Austin Healey Owners Club of Qld. Inc.

My Telescopic Shocks Conversion Experiences

by David Baggs

As you will see in other articles on the website, in 2017 we restored a 1966 BJ8 Phase II bought from Joe Day after he imported 3 Big Healeys from NE USA and it was a rusty wreck.

We worked on the restoration with Peter Janetzki's JH Classic Car Restorations. We managed to get it done in about 15 months from start to finish and managed to actually get it ready for the 2017 National Rally, where it won 'Best BJ8' in the Coolongatta Show and Shine. We were ecstatic!

Along the way, I had been asking others, notably Peter Janetzki and Paul Blake about the performance of the lever arm shocks in the Big Healeys as I had nothing but problems trying to get them to work even after restoration in my Mk2A and Mk1 Bugeye Sprites in the past. I was convinced to have mine reconditioned, (thank you Paul!) and give them a go...which I did. That said, based on my previous experience, I was still dubious, but open minded.

So to my added excitement at the Rally, I noticed a set of Putzke's 'Fahrspass' Bilstein telescopic shock absorber conversions (front and rear) in the silent auction and (while keeping my mind open about the lever arms) decided to bid and win...which I did. I later met and had a great conversation with Udo Putzke with Gisela Putzke at the rally and was deeply impressed with the time and effort over so many years that Udo had put into developing the setup.

It is important to understand that this article is in no way a reflection on the system or the kit, rather an awareness raising about the importance of proper assessment on chassis condition.

For those of you who don't know what I'm talking about, Udo started working with Bilstein Shock Absorbers in Ennepetal, Germany and in 1992, transferred to fill a vacant position at the Thyssen Krupp Bilstein of America facility in San Diego as an R&D engineer. After becoming involved with Austin-Healeys, he developed a shock-absorber conversion system to mount Bilstein shock absorbers on Healeys and then with his wife, Gisela, formed Putzkes' Fahrspass (from the German word for "driving fun") to sell the kits commercially, and his position with Bilstein as senior 'ride comfort' technician allowed him to address specific suspension issues and over many trials create the ultimate valving to suit each Healey and purpose. Over 1500 conversions have been done worldwide (and still counting) with kits available for 100-4 100-6, BJ8 and BJ8- Phase 2 models. If desired the cars can be converted back to level arm shocks at any time.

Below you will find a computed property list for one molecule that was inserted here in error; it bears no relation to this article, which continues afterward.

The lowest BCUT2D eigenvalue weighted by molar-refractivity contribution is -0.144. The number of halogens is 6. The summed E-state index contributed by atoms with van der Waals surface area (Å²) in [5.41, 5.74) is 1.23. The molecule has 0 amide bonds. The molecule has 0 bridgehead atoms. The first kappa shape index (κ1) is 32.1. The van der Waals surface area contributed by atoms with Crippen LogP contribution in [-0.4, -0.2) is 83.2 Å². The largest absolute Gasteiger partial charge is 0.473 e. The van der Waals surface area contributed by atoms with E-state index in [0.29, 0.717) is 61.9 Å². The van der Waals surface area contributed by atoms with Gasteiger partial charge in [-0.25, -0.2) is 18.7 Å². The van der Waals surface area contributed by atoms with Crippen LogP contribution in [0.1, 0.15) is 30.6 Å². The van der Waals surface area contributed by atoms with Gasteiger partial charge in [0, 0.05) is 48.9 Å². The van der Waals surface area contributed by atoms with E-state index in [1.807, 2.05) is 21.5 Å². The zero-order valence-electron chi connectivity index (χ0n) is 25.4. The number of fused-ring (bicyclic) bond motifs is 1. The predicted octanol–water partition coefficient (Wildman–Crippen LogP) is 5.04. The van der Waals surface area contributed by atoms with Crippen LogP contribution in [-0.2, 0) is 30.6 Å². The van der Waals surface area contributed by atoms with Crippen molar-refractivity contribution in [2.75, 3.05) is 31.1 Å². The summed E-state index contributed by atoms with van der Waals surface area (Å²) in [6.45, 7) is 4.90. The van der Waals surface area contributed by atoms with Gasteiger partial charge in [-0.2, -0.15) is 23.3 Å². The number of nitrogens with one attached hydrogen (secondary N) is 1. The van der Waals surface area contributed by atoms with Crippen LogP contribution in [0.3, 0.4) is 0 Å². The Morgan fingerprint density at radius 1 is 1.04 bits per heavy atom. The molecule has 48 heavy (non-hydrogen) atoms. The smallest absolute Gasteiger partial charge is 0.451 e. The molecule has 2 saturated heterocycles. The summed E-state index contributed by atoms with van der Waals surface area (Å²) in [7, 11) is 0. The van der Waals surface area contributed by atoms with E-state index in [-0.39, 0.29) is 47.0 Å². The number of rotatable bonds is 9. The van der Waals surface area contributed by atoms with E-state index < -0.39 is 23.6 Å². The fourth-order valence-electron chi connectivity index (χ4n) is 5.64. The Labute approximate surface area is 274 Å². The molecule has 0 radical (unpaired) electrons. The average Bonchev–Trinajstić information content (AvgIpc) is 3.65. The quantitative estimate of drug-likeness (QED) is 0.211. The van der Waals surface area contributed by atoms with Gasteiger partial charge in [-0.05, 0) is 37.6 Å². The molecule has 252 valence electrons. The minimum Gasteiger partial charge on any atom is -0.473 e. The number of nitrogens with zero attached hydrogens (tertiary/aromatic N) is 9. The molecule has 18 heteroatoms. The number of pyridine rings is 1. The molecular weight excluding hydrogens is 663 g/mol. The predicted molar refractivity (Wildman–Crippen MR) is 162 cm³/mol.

The kits are marketed as "bolt-on application, which do not require any frame modifications (i.e. no drilling or welding)" and while I'm sure this has been many people's experience, depending on chassis rust levels, mine, which started its life with me as a 'rusty wreck' has proven to be a slightly different story.

This is the story of AHB 866. 

So after the 2017 Rally my son Tony and I dutifully drove it to a variety of club events and drives and nonetheless jointly decided we should proceed with installing the Fahrspass system. The task was again given to the Peter Janetzki team and we soon had a different car back. The difference before and after was 'chalk and cheese'...even though I'm sure traditionalists disapprove and say it's not necessary, for me, I felt the car just drove with so much more stability and more importantly predictability.

Here are the installed front and rear shocks installed initially. They literally do just fit right in:

I really started enjoying the drives a whole lot more and over the next couple of years we put about 10,000 kilometres on the car. I have also been taking the car back to JH Classics each year for a safety check, tighten up, touch up, odd tweak and service and on the second such occasion, I received a call from Peter saying he had found some cracking in the chassis and would I come down to have a look. 

On inspection, it was clear that the new shock absorber mounts had created stresses that (we assumed) the rust condition of the chassis had not been capable of resisting longer term and so determined to reinforce the chassis (the Bilsteins were always staying in!), so we instructed Peter to make it all good is the process and the result:

Firstly, a hole was cut in the chassis and a reinforcing buck created for insertion and welding into the chassis.

Then reinforcing plates and gussets were welded to the sides.

The buck was inserted, then both welded and bolted into place with captured nuts.

...and the whole chassis box section rewelded and smoothed down. Then JH's awesome paint team got involved and re-painted, painted, cleaned and then re-assembled the setup.

It looks as good as, actually better, than new. The car is not a Concours car and with new rear springs installed during the process, the whole car behaves like a modern is a pleasure to drive!

Thank you Udo, Gisela, Peter, Brett and the JH paint team...together, the outcome is strong, stable and ready for the next 100,000 enjoyable kilometres!



Austin Healey Owners Club of Qld. Inc.
1376 Old Cleveland Road Carindale QLD 4152
Phone 0405 150 859
Manage your car club online with